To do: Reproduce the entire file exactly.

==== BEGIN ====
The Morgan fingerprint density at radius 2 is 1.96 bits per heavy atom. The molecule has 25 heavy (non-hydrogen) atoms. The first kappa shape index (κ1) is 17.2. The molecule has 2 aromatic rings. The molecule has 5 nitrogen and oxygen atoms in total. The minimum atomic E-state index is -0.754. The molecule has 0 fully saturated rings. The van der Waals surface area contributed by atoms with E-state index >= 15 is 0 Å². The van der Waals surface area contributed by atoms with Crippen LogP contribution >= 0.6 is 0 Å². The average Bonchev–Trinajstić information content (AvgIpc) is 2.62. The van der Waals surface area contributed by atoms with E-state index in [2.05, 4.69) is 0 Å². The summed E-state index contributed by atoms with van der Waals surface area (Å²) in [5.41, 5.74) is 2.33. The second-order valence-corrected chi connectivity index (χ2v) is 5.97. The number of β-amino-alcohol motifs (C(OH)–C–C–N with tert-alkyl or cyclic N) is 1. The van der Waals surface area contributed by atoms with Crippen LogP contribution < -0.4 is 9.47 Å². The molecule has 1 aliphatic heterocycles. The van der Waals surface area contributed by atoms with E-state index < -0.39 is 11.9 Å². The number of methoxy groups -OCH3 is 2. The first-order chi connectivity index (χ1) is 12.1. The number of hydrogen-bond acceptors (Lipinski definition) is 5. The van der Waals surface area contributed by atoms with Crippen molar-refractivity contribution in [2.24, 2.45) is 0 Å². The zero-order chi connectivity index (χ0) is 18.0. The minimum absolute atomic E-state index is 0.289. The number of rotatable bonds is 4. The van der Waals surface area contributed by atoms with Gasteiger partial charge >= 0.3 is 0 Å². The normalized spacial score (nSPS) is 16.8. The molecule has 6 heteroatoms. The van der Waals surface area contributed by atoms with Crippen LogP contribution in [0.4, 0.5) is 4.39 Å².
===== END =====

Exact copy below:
The Morgan fingerprint density at radius 2 is 1.96 bits per heavy atom. The molecule has 25 heavy (non-hydrogen) atoms. The first kappa shape index (κ1) is 17.2. The molecule has 2 aromatic rings. The molecule has 5 nitrogen and oxygen atoms in total. The minimum atomic E-state index is -0.754. The molecule has 0 fully saturated rings. The van der Waals surface area contributed by atoms with E-state index >= 15 is 0 Å². The van der Waals surface area contributed by atoms with Crippen LogP contribution >= 0.6 is 0 Å². The average Bonchev–Trinajstić information content (AvgIpc) is 2.62. The van der Waals surface area contributed by atoms with E-state index in [2.05, 4.69) is 0 Å². The summed E-state index contributed by atoms with van der Waals surface area (Å²) in [5.41, 5.74) is 2.33. The second-order valence-corrected chi connectivity index (χ2v) is 5.97. The number of β-amino-alcohol motifs (C(OH)–C–C–N with tert-alkyl or cyclic N) is 1. The van der Waals surface area contributed by atoms with Crippen LogP contribution < -0.4 is 9.47 Å². The molecule has 1 aliphatic heterocycles. The van der Waals surface area contributed by atoms with E-state index < -0.39 is 11.9 Å². The number of methoxy groups -OCH3 is 2. The first-order chi connectivity index (χ1) is 12.1. The number of hydrogen-bond acceptors (Lipinski definition) is 5. The van der Waals surface area contributed by atoms with Crippen molar-refractivity contribution in [2.24, 2.45) is 0 Å². The zero-order chi connectivity index (χ0) is 18.0. The minimum absolute atomic E-state index is 0.289. The number of rotatable bonds is 4. The van der Waals surface area contributed by atoms with Gasteiger partial charge >= 0.3 is 0 Å². The normalized spacial score (nSPS) is 16.8. The molecule has 6 heteroatoms. The van der Waals surface area contributed by atoms with Crippen LogP contribution in [0.4, 0.5) is 4.39 Å².